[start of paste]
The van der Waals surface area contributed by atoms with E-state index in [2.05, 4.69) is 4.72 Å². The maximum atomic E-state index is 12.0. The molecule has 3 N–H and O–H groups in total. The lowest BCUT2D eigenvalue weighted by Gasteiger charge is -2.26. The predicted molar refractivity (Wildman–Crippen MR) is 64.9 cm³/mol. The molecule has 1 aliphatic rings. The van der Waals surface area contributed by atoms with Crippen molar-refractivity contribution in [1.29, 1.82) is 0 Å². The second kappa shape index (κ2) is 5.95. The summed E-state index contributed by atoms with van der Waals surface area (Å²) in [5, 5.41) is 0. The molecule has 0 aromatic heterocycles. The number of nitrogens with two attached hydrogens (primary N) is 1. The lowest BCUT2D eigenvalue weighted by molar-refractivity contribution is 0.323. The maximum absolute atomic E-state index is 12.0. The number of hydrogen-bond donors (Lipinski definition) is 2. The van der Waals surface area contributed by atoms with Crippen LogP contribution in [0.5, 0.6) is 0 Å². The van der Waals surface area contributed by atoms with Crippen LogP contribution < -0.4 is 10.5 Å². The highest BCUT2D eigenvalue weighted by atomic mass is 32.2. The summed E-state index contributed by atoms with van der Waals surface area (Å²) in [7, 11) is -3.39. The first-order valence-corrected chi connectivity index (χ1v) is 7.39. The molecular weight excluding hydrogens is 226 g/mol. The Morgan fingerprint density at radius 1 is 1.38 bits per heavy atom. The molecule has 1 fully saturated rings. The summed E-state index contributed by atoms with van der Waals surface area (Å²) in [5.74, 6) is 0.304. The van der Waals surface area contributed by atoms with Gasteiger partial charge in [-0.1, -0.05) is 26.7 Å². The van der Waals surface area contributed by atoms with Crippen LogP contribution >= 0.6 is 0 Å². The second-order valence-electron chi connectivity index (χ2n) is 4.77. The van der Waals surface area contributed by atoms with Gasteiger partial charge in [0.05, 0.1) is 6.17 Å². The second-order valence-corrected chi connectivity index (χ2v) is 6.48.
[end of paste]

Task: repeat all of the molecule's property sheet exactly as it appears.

The van der Waals surface area contributed by atoms with E-state index in [2.05, 4.69) is 4.72 Å². The maximum atomic E-state index is 12.0. The molecule has 3 N–H and O–H groups in total. The lowest BCUT2D eigenvalue weighted by Gasteiger charge is -2.26. The predicted molar refractivity (Wildman–Crippen MR) is 64.9 cm³/mol. The molecule has 1 aliphatic rings. The van der Waals surface area contributed by atoms with Crippen molar-refractivity contribution in [1.29, 1.82) is 0 Å². The second kappa shape index (κ2) is 5.95. The summed E-state index contributed by atoms with van der Waals surface area (Å²) in [5, 5.41) is 0. The molecule has 0 aromatic heterocycles. The number of nitrogens with two attached hydrogens (primary N) is 1. The lowest BCUT2D eigenvalue weighted by molar-refractivity contribution is 0.323. The maximum absolute atomic E-state index is 12.0. The number of hydrogen-bond donors (Lipinski definition) is 2. The van der Waals surface area contributed by atoms with Crippen LogP contribution in [0.5, 0.6) is 0 Å². The van der Waals surface area contributed by atoms with Crippen LogP contribution < -0.4 is 10.5 Å². The highest BCUT2D eigenvalue weighted by atomic mass is 32.2. The summed E-state index contributed by atoms with van der Waals surface area (Å²) in [7, 11) is -3.39. The first-order valence-corrected chi connectivity index (χ1v) is 7.39. The molecular weight excluding hydrogens is 226 g/mol. The Morgan fingerprint density at radius 1 is 1.38 bits per heavy atom. The molecule has 1 fully saturated rings. The summed E-state index contributed by atoms with van der Waals surface area (Å²) in [5.74, 6) is 0.304. The van der Waals surface area contributed by atoms with Gasteiger partial charge in [-0.1, -0.05) is 26.7 Å². The van der Waals surface area contributed by atoms with Crippen LogP contribution >= 0.6 is 0 Å². The second-order valence-electron chi connectivity index (χ2n) is 4.77. The van der Waals surface area contributed by atoms with Gasteiger partial charge in [0.05, 0.1) is 6.17 Å². The second-order valence-corrected chi connectivity index (χ2v) is 6.48.